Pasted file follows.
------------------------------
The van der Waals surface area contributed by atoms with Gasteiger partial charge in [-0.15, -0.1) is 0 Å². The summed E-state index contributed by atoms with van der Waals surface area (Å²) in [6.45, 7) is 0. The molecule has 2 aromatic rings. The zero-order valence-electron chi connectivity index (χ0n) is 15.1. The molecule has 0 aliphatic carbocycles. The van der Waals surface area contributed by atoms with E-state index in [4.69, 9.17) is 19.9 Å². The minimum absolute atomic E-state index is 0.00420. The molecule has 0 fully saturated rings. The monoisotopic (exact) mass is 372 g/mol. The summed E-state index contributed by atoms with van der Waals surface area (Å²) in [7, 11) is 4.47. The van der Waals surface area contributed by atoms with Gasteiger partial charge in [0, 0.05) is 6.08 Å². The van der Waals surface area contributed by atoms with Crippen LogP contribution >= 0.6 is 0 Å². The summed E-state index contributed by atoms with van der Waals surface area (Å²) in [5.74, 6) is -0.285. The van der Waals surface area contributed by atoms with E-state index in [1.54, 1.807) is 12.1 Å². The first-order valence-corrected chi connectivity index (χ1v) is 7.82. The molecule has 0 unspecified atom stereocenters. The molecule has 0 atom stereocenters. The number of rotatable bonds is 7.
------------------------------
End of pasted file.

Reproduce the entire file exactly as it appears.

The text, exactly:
The van der Waals surface area contributed by atoms with Gasteiger partial charge in [-0.15, -0.1) is 0 Å². The summed E-state index contributed by atoms with van der Waals surface area (Å²) in [6.45, 7) is 0. The molecule has 2 aromatic rings. The zero-order valence-electron chi connectivity index (χ0n) is 15.1. The molecule has 0 aliphatic carbocycles. The van der Waals surface area contributed by atoms with E-state index in [4.69, 9.17) is 19.9 Å². The minimum absolute atomic E-state index is 0.00420. The molecule has 0 fully saturated rings. The monoisotopic (exact) mass is 372 g/mol. The summed E-state index contributed by atoms with van der Waals surface area (Å²) in [7, 11) is 4.47. The van der Waals surface area contributed by atoms with Gasteiger partial charge in [0, 0.05) is 6.08 Å². The van der Waals surface area contributed by atoms with Crippen LogP contribution >= 0.6 is 0 Å². The summed E-state index contributed by atoms with van der Waals surface area (Å²) in [5.74, 6) is -0.285. The van der Waals surface area contributed by atoms with E-state index in [1.54, 1.807) is 12.1 Å². The first-order valence-corrected chi connectivity index (χ1v) is 7.82. The molecule has 0 unspecified atom stereocenters. The molecule has 0 atom stereocenters. The number of rotatable bonds is 7.